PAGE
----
To Root Prune or Not to Root Prune?

One of the questions I am most frequently asked is, “How often do you root prune?”  This is a tricky question and one for which I wished there were a more clear cut answer. First let’s dispel a myth.  Ready? Ok, here it is. We do NOT root prune every tree in the nursery.  (Take a minute and digest that one, sit down if you need to.)  Now that you are over the shock, I’ll tell you why we don’t.

First, let’s talk for a moment about what exactly root pruning is.  Root pruning is just what it sounds like: cutting roots just as we would cut branches, only we do it with a tree spade, a shovel, or a trenching machine. Some of the reasons to prune a tree include: 


Some trees might need to be dug in a less than preferable season.  For example, oaks typically do not dig especially well at any other time than when they are dormant. But let’s say that the trees might not be needed until July.  We would then choose to root prune the trees during dormancy to help prepare the trees for digging outside of their optimal season.

Slower growth

I often like to say that trees are not multitaskers; most are only capable of doing one thing at a time. They can either put out new roots, or new leaves, but not both at the same time. Root pruning a tree will often slow down the growth of the tree. By severing their roots, it forces the tree to put energy into regeneration of new roots rather than primary and secondary growth (getting taller and putting on caliper). And more roots are good, right? RIGHT!

Smaller rootball

Because a root pruned tree will have a higher concentration of roots in a closer proximity to the trunk of the tree, we are often able to put a root pruned tree in a smaller root ball.  This turns into a win-win for those projects that cannot accommodate a larger ball size or a large piece of equipment.  This also ties in nicely to purposefully slowing down the growth of a tree.

Long-term benefits

The benefits of root pruning are realized for more than just one season. A tree that was root pruned in 2013 will be more easily dug in an off season for likely two to three years beyond the date of the root pruning.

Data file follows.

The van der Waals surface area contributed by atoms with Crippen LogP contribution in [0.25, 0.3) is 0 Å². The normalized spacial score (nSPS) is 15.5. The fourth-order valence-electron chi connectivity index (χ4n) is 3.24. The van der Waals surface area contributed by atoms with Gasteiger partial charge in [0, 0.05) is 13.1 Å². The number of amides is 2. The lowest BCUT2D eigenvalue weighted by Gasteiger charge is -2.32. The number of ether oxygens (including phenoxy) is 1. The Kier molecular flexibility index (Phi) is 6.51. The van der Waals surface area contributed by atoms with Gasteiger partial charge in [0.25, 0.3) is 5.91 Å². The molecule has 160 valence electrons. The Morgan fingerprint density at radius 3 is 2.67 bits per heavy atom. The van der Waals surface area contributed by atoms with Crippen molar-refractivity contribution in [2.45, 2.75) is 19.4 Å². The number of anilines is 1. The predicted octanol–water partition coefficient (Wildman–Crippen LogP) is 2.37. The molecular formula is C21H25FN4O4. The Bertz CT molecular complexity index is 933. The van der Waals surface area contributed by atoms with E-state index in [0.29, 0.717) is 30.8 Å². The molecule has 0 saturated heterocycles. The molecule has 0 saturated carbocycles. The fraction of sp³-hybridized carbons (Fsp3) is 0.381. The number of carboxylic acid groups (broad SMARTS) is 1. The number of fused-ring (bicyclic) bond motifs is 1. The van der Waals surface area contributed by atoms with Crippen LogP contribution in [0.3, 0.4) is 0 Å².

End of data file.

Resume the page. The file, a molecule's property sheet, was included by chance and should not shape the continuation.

In a recent demonstration, we root pruned a red maple in early spring (we actually root pruned it for a demonstration on bare-rooting that was rescheduled for a later date). The preparation work we did for this demonstration provided an excellent study in just how effective root pruning can be at creating new roots! In the photo below, you can see how many new fibrous roots were generated in just four months’ time.

To root prune or not to root prune

Will you just look at those gorgeous roots! You can’t have lustrous hair without a trim every now and again, the same may hold true for the roots of many species of trees.

So, knowing what we do about the many great benefits that root pruning can realize, shouldn’t we just root prune each and every tree in our nursery? In a paragraph above, I mentioned that root pruning will often slow down the growth of a tree, making it a great way to control growth in fast growing species such as Liriodendron (tulip poplar) and Prunus (cherries). But what about Fagus (beech) or Gingko?  Slowing down these already slow growing species would result in longer than average growth times, resulting in fewer available trees.

Another simple – and honest – reason for not root pruning is time, or more specifically the lack thereof.  Root pruning is time consuming.  Each year we root prune (or plan to root prune) a certain number of trees so that we can expand on the typically short harvest window. Root pruning in the spring allows us to dig throughout the less than desirable digging months of summer. We mark these trees with a special color of ribbon and a silver tag with their root prune date on them so that we can track their history and progress.

Some trees need to be prepared months and sometimes even years in advance, so knowing when your projects will be installed is a critical first step for the success of its trees. Find a nursery that you can trust and with whom you can develop a relationship and you are sure to see a difference in the quality and performance of the trees.


Ronda Roemmelt is the sales manager and representative for Mid-Atlantic sales at Ruppert Nurseries in Laytonsville, MD. In addition to 20 years of industry experience, Ronda also has a Bachelor of Science in Agricultural Science from Pennsylvania State University with a minor in Horticulture. Ronda is a Certified Professional Horticulturalist and an ISA Certified Arborist.

Ann Larle Valentine / CC BY-SA 2.0


  1. Thanks for sharing all of this advice on why it is good to root prune your tree! I had no idea that trimming them could help the tree become healthier over a longer period of time. Because I know absolutely nothing about hot to root prune, it would probably be a good idea for me to turn to a professional when it comes to taking care of my trees. The last thing I want to do is accidentally kill my olive trees!

  2. Thanks for the post! Do you know of any work being done using root pruning for intentionally stimulating sucker growth for forest revegetation?

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